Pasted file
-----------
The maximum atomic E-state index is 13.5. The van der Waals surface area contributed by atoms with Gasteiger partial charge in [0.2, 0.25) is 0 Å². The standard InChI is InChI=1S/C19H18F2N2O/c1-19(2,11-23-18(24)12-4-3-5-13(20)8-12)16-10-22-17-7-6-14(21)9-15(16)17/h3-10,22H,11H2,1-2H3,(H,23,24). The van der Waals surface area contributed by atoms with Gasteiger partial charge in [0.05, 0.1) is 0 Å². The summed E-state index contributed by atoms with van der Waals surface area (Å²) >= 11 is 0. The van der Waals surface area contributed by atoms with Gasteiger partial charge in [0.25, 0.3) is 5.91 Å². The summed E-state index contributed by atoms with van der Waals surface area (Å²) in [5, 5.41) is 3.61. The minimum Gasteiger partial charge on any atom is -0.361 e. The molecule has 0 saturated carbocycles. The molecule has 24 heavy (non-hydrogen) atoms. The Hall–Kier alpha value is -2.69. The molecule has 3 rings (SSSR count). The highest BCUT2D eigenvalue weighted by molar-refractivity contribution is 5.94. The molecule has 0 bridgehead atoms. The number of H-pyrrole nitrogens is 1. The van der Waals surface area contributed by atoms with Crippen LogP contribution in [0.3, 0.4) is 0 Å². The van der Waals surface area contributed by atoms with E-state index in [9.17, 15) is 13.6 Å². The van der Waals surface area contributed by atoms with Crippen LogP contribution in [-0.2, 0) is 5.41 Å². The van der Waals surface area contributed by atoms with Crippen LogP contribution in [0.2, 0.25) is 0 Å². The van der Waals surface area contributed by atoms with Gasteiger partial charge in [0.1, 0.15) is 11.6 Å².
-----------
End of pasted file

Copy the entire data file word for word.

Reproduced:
The maximum atomic E-state index is 13.5. The van der Waals surface area contributed by atoms with Gasteiger partial charge in [0.2, 0.25) is 0 Å². The standard InChI is InChI=1S/C19H18F2N2O/c1-19(2,11-23-18(24)12-4-3-5-13(20)8-12)16-10-22-17-7-6-14(21)9-15(16)17/h3-10,22H,11H2,1-2H3,(H,23,24). The van der Waals surface area contributed by atoms with Gasteiger partial charge in [0.05, 0.1) is 0 Å². The summed E-state index contributed by atoms with van der Waals surface area (Å²) >= 11 is 0. The van der Waals surface area contributed by atoms with Gasteiger partial charge in [0.25, 0.3) is 5.91 Å². The summed E-state index contributed by atoms with van der Waals surface area (Å²) in [5, 5.41) is 3.61. The minimum Gasteiger partial charge on any atom is -0.361 e. The molecule has 0 saturated carbocycles. The molecule has 24 heavy (non-hydrogen) atoms. The Hall–Kier alpha value is -2.69. The molecule has 3 rings (SSSR count). The highest BCUT2D eigenvalue weighted by molar-refractivity contribution is 5.94. The molecule has 0 bridgehead atoms. The number of H-pyrrole nitrogens is 1. The van der Waals surface area contributed by atoms with Crippen LogP contribution in [0.3, 0.4) is 0 Å². The van der Waals surface area contributed by atoms with E-state index in [9.17, 15) is 13.6 Å². The van der Waals surface area contributed by atoms with Crippen LogP contribution in [-0.2, 0) is 5.41 Å². The van der Waals surface area contributed by atoms with Crippen LogP contribution in [0.2, 0.25) is 0 Å². The van der Waals surface area contributed by atoms with Gasteiger partial charge in [0.1, 0.15) is 11.6 Å².